Social Scientist. v 13, no. 148 (Sept 1985) p. 31.


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C P CHANDRASEKHAR^

India's Balance of Payments Under\The New Regime

THROUGH periodic statements by senior officials and confidential and public documents publicised through the press, the World Bank has sought to build a case : unless India hastens the process of economic liberalisation, backed by a more open international trade environment, largej doses of commercial borrowing and enhanced concessional assistance from the industrialised world, one more possible developing country "model" could come a cropper. This case is built on three premises. First, that sustaining a higher rate of growth over the Seventh Plan (S per cent for GNP and 8 per cent for industrial production) would require both, a better utilisation of domestic resources and markets and a major thrust into international markets. Second, that the better utilisation of domestic resources would require a decisive break from a past in which protection, regulation and the public sector were the main elements of India's development strategy to a future where the dismantling of controls and freer imports of capital and technology would help create an efficient, aggressive and internationally competitive industry. And third, that this process of liberalisation would lead in the medium term to a faster expansion in exports that would help finance larger imports, but would have to be aided with an adequate inflow of commercial loans and concessional assistance in the short run.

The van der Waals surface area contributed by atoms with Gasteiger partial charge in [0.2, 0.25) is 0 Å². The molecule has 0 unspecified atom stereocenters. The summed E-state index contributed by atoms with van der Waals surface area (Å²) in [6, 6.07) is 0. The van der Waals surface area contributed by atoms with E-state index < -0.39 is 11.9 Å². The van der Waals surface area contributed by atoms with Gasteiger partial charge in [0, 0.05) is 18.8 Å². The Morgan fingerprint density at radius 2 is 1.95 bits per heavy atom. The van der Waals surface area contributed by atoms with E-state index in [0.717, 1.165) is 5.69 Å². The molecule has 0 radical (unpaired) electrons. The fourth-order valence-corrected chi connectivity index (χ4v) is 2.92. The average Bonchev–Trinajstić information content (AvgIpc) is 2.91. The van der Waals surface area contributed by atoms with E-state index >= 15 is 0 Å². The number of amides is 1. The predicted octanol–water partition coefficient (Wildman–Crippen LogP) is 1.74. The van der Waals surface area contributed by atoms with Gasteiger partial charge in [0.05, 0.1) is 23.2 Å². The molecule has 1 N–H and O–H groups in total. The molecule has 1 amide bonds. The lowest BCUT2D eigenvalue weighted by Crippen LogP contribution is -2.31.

Going by recent changes in economic policy it is clear that this cause enjoys an adequate number of adherents in positions of power within the country. The new government has in a series of policy moves starting with this year's budget set off that decisive shift in economic policy perspective that the Bank has been arguing for. However, barring periodic references to the specific and non-replicable experiences of South Korea and Taiwan, little evidence has been mustered to argue for the viability of the new strategy. An attempt is made in this note to examine the possible impact of^one aspect of this strategy, viz., the massive liberalisation on the trade front on India's beleagured balance of payments. Besides assessing the implications of recent trends in India's balance of trade, the paper provides some projections that establish the near-impossiblity of ensuring "structural adjustment" of the Bank-IMF kind and argue for greater controls over imports if India is to successfully ride over the crisis that has threatened to overwhelm her balance of payments ever since the second oil shock of 1979-80.

* An economic consultant working in New Delhi.



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